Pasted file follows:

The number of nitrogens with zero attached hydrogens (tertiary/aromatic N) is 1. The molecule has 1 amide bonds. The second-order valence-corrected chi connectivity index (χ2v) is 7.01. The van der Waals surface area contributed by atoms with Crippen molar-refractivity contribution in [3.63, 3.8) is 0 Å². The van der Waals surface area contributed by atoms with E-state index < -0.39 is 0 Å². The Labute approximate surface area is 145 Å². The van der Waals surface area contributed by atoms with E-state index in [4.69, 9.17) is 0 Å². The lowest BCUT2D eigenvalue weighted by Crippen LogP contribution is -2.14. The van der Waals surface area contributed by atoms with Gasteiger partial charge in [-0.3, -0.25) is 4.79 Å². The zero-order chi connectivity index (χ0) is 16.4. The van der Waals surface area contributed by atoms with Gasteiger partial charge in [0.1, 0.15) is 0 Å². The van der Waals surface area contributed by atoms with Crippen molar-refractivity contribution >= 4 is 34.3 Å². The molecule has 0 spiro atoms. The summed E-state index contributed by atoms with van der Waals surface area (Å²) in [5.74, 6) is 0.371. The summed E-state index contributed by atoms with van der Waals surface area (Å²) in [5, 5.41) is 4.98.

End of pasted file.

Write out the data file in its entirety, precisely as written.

The number of nitrogens with zero attached hydrogens (tertiary/aromatic N) is 1. The molecule has 1 amide bonds. The second-order valence-corrected chi connectivity index (χ2v) is 7.01. The van der Waals surface area contributed by atoms with Crippen molar-refractivity contribution in [3.63, 3.8) is 0 Å². The van der Waals surface area contributed by atoms with E-state index < -0.39 is 0 Å². The Labute approximate surface area is 145 Å². The van der Waals surface area contributed by atoms with E-state index in [4.69, 9.17) is 0 Å². The lowest BCUT2D eigenvalue weighted by Crippen LogP contribution is -2.14. The van der Waals surface area contributed by atoms with Gasteiger partial charge in [-0.3, -0.25) is 4.79 Å². The zero-order chi connectivity index (χ0) is 16.4. The van der Waals surface area contributed by atoms with Gasteiger partial charge in [0.1, 0.15) is 0 Å². The van der Waals surface area contributed by atoms with Crippen molar-refractivity contribution >= 4 is 34.3 Å². The molecule has 0 spiro atoms. The summed E-state index contributed by atoms with van der Waals surface area (Å²) in [5.74, 6) is 0.371. The summed E-state index contributed by atoms with van der Waals surface area (Å²) in [5, 5.41) is 4.98.